There’s also a fictional re-enactment of a suburban family’s battle against social media addiction, focusing on the daughter’s obsession with her looks and the son’s tendency to withdraw and become anxious/depressed. It’s contrived but effective.
From that segment comes a new clinical term “Snapchat Dysmorphia,” pertaining to people who seek plastic surgery to look more like the filtered/altered image they see online.
And be sure to stay through the credits for clear, simple rules that concerned parents can adopt.
On the Granger Movie Gauge of 1 to 10, “The Social Dilemma” (streaming on Netflix) is a cautionary, relevant 9—a MUST SEE!
Not only is Election Day coming up soon but former F.B.I. director James Comey—pivotal to “The Comey Rule” (Showtime)—lived in Westport from 2010 to 2017 with his wife and their five children.
The former legal counsel at Bridgewater Associates, the world’s largest hedge fund, Comey was placed in an untenable position during the final days of Hillary Clinton’s 2016 Presidential campaign against Donald Trump as he struggled to be an apolitical public servant in today’s America.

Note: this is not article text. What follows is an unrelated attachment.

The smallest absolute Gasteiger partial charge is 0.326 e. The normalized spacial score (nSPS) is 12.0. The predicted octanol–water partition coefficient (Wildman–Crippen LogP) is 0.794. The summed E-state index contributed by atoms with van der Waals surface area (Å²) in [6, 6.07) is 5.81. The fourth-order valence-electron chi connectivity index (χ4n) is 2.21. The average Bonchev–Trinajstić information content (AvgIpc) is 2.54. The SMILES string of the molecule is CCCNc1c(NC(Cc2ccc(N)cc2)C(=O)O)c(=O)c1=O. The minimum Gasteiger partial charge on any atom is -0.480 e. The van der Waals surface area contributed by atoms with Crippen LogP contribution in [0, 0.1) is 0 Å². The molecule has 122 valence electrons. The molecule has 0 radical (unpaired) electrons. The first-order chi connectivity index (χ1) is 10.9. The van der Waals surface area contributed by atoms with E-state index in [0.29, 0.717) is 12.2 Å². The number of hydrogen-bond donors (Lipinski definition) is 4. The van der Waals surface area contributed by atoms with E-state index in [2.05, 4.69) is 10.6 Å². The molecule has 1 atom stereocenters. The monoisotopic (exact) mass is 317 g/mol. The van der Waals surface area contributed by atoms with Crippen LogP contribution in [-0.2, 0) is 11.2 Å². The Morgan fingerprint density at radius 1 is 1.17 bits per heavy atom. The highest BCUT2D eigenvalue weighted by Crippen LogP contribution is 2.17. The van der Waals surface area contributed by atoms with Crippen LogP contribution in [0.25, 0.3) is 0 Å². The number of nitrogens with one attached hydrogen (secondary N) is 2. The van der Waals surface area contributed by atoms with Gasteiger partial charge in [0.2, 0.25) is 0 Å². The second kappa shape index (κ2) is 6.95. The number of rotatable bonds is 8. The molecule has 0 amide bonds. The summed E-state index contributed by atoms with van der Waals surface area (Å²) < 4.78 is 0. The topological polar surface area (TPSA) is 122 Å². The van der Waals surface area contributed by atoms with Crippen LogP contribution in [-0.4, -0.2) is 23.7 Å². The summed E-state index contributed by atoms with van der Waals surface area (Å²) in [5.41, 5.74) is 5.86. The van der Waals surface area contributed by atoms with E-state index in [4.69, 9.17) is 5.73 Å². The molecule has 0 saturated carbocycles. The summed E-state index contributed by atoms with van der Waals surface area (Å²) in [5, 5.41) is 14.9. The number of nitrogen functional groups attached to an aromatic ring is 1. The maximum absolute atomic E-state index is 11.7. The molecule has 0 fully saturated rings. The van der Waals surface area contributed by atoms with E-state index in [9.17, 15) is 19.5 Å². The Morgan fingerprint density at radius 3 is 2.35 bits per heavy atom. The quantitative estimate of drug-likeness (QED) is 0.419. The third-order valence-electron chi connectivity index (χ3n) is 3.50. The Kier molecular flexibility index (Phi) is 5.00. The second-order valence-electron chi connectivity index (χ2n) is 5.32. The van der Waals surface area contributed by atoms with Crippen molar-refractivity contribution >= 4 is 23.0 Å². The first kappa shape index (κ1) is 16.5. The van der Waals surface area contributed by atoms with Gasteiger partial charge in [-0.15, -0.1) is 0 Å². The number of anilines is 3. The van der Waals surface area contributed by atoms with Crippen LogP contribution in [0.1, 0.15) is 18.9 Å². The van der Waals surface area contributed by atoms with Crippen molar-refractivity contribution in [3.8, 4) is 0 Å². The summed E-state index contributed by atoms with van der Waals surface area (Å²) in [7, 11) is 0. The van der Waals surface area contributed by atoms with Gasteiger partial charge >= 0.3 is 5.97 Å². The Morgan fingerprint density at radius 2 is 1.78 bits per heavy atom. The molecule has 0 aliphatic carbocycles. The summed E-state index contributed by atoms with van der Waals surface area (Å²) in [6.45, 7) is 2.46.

Adapted and directed by Billy Ray (“Shattered Glass,” “Breach”), this two-part mini-series is based on Comey’s memoir “A Higher Loyalty: Truth, Lies and Leadership,” published in 2018 with Jeff Daniels playing Comey and Brendan Gleeson as Donald Trump, interspersed with actual TV news reports.
The first segment covers Comey’s determined commitment to priorities & procedures during the F.B.I.’ s second inquiry into former Secretary of State Hillary Clinton’s ill-advised use of a private e-mail server on the eve of the election. His wife (Jennifer Ehle) begs him to wait, cautioning: “You are going to convince everyone that she’s ‘Crooked Hillary.’”